Bob and Erin are great savers, and conservative by nature. They were concerned that, with the recent market turmoil, they might not have enough money to maintain their current lifestyle throughout their retirement. (Individuals, who are great savers before they retire, tend to be prudent in retirement.) In a situation like this we would begin the process of building a financial roadmap that is designed to provide income they could not outlive, and help them maintain a true sense of style through hopefully the next 30 or more years.
We would review their financial goals and concerns, and various insurance contracts (Long Term Care, Life Insurance, Auto and Home Owners insurance policies). Considering their net worth and the number of owned rental properties, we would attempt to point out any potential liability gaps. If necessary, we could provide them with a referral to speak with a seasoned property and casualty insurance agent.
Working with Bob and Erin, we would establish a prudent dollar amount required for emergency reserves (cash & savings). We would look at consolidating Bob's numerous IRA's into one well diversified portfolio designed to enhance their pension income in the future. If Erin's old 401(k) plan was large enough, we would look to diversify with multiple strategies. Typically, this might consist of a portion using a “traditional method” (a mix of stock and bond funds and balanced funds) and a portion employing “non-traditional investments” that historically are not tied to stock and bond fund performance.
We would discuss their tax consequences and suggest a distribution order to determine which retirement assets should be spent first. In exploring these issues, our objective is to offer clarity on the investment details and future required distributions by the IRS so we could proceed with a three-part implementation process -- an actively managed and diversified portfolio designed for future distributions; non-correlated "real assets" to help stabilize their overall portfolio; and, a personal pension product designed to provide guaranteed lifetime income no matter how the markets behave. (In a case like this, it can make sense to have an umbrella of protection on a portion of the retirement assets).
To sum up, Bob and Erin wanted to establish a financial roadmap that was easy to understand and implement; position and their investment assets appropriately; and, schedule regular updates and reviews to monitor progress and allow for changes that are inherent with all long term plans. This is the process we would use in a situation like this to help turn those objectives into reality.

A Retirement Plan for School Teachers…..

Robin married Dennis ten years ago. Not long after they were married, they got serious about planning for retirement. They are both educators. Dennis is a few years younger than Robin and does not plan on retiring for a number of years. As it is for so many, life has been being a moving target. So, in their case, we would work to adapt their plan through the years to facilitate the changes.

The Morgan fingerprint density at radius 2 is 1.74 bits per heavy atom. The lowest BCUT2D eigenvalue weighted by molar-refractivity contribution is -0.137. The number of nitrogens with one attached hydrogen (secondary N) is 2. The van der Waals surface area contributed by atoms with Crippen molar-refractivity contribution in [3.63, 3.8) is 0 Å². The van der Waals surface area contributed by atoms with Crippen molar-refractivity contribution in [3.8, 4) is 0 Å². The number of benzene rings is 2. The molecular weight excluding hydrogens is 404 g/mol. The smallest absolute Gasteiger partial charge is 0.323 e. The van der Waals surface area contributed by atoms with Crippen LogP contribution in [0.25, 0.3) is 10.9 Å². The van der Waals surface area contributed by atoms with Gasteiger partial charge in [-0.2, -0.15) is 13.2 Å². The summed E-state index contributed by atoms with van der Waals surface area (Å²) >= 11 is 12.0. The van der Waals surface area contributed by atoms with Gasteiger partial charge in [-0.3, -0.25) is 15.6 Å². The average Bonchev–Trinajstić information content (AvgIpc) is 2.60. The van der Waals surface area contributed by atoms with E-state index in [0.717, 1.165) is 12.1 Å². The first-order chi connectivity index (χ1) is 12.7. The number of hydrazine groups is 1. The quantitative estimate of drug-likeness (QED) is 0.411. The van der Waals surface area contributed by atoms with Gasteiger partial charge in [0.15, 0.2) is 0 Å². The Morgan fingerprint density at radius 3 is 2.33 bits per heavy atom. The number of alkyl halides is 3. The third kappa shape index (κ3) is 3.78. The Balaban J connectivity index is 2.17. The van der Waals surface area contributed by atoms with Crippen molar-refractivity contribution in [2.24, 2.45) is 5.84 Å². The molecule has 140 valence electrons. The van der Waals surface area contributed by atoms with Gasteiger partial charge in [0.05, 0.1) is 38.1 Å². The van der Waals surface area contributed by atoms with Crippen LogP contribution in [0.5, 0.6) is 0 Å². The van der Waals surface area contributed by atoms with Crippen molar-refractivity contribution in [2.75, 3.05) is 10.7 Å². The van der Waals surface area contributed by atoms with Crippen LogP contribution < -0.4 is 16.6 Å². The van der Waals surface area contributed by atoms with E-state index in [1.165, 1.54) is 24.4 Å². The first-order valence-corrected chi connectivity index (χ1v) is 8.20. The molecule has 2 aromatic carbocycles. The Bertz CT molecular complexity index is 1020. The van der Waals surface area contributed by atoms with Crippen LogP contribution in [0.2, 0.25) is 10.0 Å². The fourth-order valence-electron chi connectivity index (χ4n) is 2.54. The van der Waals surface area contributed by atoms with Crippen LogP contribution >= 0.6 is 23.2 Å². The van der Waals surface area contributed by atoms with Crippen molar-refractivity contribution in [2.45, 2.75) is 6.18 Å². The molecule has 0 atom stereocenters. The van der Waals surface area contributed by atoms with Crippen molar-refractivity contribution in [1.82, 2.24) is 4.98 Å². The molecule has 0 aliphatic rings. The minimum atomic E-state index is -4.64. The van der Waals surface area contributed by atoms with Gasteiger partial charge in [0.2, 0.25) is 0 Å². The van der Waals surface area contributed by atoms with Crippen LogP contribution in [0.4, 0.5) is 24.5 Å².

As we recommend for all of our clients, we complete a comprehensive financial plan. Based on the "Financial Planning Process", we develop a risk management plan to protect first Robin and later Dennis for the unforeseen. We would attempt to ensure that they have adequate emergency reserves and get them started early by maximizing contributions to their own 403(b) retirement plans. These will be used to supplement pension income well into retirement. Due to the ravages of inflation, most Americans have no idea they will need to double their income in retirement.
For Robin, who will retire this year, we would employ our "Pension Maximization" program that will allow her to choose the highest pension payout option. This could help to increase her monthly pension income and could help protect her husband, Dennis, should Robin predecease him.
We would also review Dennis’ pre-retirement benefits and potential risks, including premature death, and could employ some very simple strategies designed to protect their benefits today, and still leave the "Pension Max" option on the table to be implemented in the future for his own retirement income.
In addition, we would implement our Bucket Bliss strategy for Robin now, and later for Dennis when he retires. As with all of our clients, we schedule regular periodic performance reviews to monitor progress. As we have in the past, we will have the flexibility to adapt their plan as needed going forward as they work towards their personal financial goals and retirement dreams.

The preceding is a hypothetical financial planning scenario presented for illustrative purposes only. It should not be construed as an investment recommendation or solicitation. Please consult an advisor to discuss your individual situation prior to making any investment decision. Past performance is not a guarantee of future results. The rates of return do not represent any actual investment and cannot be guaranteed. Any investment involves potential loss of principal.